(Delmarvanow.com) -- Riverside Health System announced Tuesday it will close its nursing home in Parksley in October because of "multiple building issues," including recurrent flooding and a recent lightning strike that affected the fire panel.
The facility's closing affects 89 long-term residents and 128 employees.
"It was a very difficult decision," said Bill Downey, president and chief executive officer of Riverside Health System.
"The facility is very old. It is very dated. It had a severe water problem that we worked through to keep our residents and team members safe — but on top of that, we have continued to have issues with flooding as well as ... recently, the building was struck by lightning that caused a problem with our fire panel," Downey said.
"When you take all of those together, it came to the decision that it was in the best interest of the residents to close that antiquated facility," he said.
On Sunday, July 16, a power fluctuation in the area caused the well pump motor to burn out at the facility, according to a statement released by spokeswoman Sally Schreiber.
After the motor was replaced, the well was flushed and a water sample was sent to the Division of Consolidated Laboratories in Virginia.
During the past four weeks, Riverside has been testing and flushing the water supply to achieve two negative tests.
No health issues have been associated with the water supply problems, according to the statement.
The company in the meantime deployed its emergency filtration trailer for kitchen work, showering and clothes washing. The trailer produces 30,000 gallons of potable water a day.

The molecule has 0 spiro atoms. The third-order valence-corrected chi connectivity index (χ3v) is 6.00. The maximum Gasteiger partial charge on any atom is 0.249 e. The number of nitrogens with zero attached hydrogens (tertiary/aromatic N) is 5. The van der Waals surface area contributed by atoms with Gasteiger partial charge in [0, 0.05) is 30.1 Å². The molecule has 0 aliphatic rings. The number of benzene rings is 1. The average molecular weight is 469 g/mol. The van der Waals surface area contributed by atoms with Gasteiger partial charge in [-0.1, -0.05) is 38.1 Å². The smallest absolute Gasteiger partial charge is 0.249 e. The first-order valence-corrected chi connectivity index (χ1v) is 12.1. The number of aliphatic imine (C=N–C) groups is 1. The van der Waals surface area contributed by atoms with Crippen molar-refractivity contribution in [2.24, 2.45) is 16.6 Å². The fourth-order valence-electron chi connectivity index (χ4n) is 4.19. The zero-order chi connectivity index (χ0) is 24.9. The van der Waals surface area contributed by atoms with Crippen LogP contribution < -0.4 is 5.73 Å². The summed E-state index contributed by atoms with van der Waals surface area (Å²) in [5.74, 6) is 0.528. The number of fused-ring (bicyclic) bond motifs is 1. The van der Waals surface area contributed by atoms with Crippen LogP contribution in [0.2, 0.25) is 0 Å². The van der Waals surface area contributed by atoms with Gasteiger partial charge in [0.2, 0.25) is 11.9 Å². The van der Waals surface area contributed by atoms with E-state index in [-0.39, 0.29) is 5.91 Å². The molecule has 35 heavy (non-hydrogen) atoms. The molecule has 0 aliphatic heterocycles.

Additionally, all residents have been drinking bottled water and the facility has been using disposable dishes.
In the most recent flooding incident, a local fire department came out to assist after water came into the building, said Ed Heckler, Riverside vice president of lifelong health.
Downey said employees at the Parksley facility "have done a phenomenal job" in the past six weeks as the health care organization dealt with problems there.
"Ultimately as we came to this decision, we took into account what would be the best long-term solution for the residents at Parksley," he said.
Riverside will continue to operate Riverside Shore Rehabilitation Center until Oct. 21, according to a press release.
The health care organization will work until then to find placements with an appropriate level of care for 89 long-term care residents.
There are about 35 beds available at present in other Eastern Shore of Virginia facilities — although that number changes from day to day, Heckler said.
There also are beds elsewhere within Riverside's Lifelong Health division, Downey said.
Additionally, Riverside has asked the state if it would be willing to allow residents with Medicaid to go to Maryland Eastern Shore facilities.
"We have not gotten a final answer back from the state, but that is certainly something that we would be working on," Downey said.
An additional dozen residents are anticipated to be discharged to their homes before the Parksley facility closes.
Riverside is meeting with employees to help them find employment either within the Riverside Health System or elsewhere, the release said.
Resume writing and interviewing skills support also will be offered.
Riverside has between 25 and 30 jobs open at its other Eastern Shore facilities, said John Peterman, vice president and administrator at Riverside Shore Memorial Hospital.
Additionally, the company will provide relocation assistance for employees who take jobs at Riverside facilities elsewhere, Heckler said.
"The Riverside Shore Rehabilitation Center infrastructure has outlived its useful life expectancy," said Heckler.
Riverside's top priority "is to ensure the safe and appropriate transition of our residents," Downey said.
Riverside Health System has had a presence on the Eastern Shore of Virginia for eight years and opened the new Riverside Shore Memorial Hospital and Cancer Center in Onley in February.
It is not yet known what will become of the building in Parksley.
"We're looking at all of our options; we have not made any determination on that at this point," Downey said.
The former hospital building in Nassawadox cannot be used as a nursing home facility "because it is not licensed or built to code for a nursing facility," said Peter Glagola, Riverside spokesman.